The secret to providing software to multiple verticals involves reusing components, while also delivering deep industry-specific capabilities. We have built and continue to enhance the Vlocity Digital Interaction Platform. It provides a series of components and capabilities that operate and are reused across industries. So instead of building the same component multiple times for each vertical, we can reuse them via the Vlocity Digital Interaction Platform that operates on the Salesforce platform. We have a capability, for example, called OmniScript that is an omnichannel business process engine in the cloud. That’s the core process engine that enables guided selling for a telecommunications company to sell the “quad-play” (voice, TV, mobile and broadband) or an insurance company to sell life insurance or a health policy.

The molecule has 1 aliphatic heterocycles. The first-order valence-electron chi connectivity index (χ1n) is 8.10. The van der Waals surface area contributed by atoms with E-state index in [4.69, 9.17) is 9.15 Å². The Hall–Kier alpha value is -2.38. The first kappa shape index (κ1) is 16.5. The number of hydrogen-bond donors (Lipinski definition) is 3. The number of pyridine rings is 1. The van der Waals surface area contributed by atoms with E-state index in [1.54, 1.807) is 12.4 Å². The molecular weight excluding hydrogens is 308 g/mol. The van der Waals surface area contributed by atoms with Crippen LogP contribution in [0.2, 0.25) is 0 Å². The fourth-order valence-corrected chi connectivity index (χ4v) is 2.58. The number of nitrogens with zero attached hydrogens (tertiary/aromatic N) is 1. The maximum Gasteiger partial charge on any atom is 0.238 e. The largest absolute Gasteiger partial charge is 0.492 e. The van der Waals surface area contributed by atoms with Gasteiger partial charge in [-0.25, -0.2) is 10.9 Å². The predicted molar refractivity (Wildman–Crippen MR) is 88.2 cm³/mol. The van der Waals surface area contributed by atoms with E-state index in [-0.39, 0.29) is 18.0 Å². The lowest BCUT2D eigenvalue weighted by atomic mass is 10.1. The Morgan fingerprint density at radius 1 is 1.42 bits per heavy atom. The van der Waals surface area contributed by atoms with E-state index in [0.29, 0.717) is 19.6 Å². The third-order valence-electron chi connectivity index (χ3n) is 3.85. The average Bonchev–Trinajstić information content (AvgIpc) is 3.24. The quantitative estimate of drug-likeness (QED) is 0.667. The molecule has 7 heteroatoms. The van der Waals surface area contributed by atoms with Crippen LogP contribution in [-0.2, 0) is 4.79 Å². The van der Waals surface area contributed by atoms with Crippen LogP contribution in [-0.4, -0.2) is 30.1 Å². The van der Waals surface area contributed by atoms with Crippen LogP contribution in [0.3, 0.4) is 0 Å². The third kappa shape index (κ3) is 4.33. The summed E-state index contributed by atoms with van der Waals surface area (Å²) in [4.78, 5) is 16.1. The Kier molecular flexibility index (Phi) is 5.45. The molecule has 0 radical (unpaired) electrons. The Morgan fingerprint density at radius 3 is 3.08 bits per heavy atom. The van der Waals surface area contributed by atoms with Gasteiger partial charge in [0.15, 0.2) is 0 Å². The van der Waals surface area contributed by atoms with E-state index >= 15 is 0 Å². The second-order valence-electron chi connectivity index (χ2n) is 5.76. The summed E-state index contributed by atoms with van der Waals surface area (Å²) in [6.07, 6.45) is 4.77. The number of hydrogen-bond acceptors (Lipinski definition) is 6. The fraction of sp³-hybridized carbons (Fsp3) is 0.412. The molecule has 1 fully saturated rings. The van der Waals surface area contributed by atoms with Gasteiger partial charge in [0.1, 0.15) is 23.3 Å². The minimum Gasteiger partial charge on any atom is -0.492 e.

There are very different processes for each industry, but we use the same engine to deliver this capability. There are several engines like this that we’re able to use across industries, and then there are very specific capabilities that apply exclusively to industries. We are investing in both the reusable components and in additional, specialized industry-specific capabilities that allow us to go deep for each industry vertical.

My dad was a college professor, my mom was a social worker, and maybe it’s old school, but the philosophy here is the same one I grew up with: Figure out how much money you’re bringing in and spend less than that.

– David Schmaier, Founder & CEO, Vlocity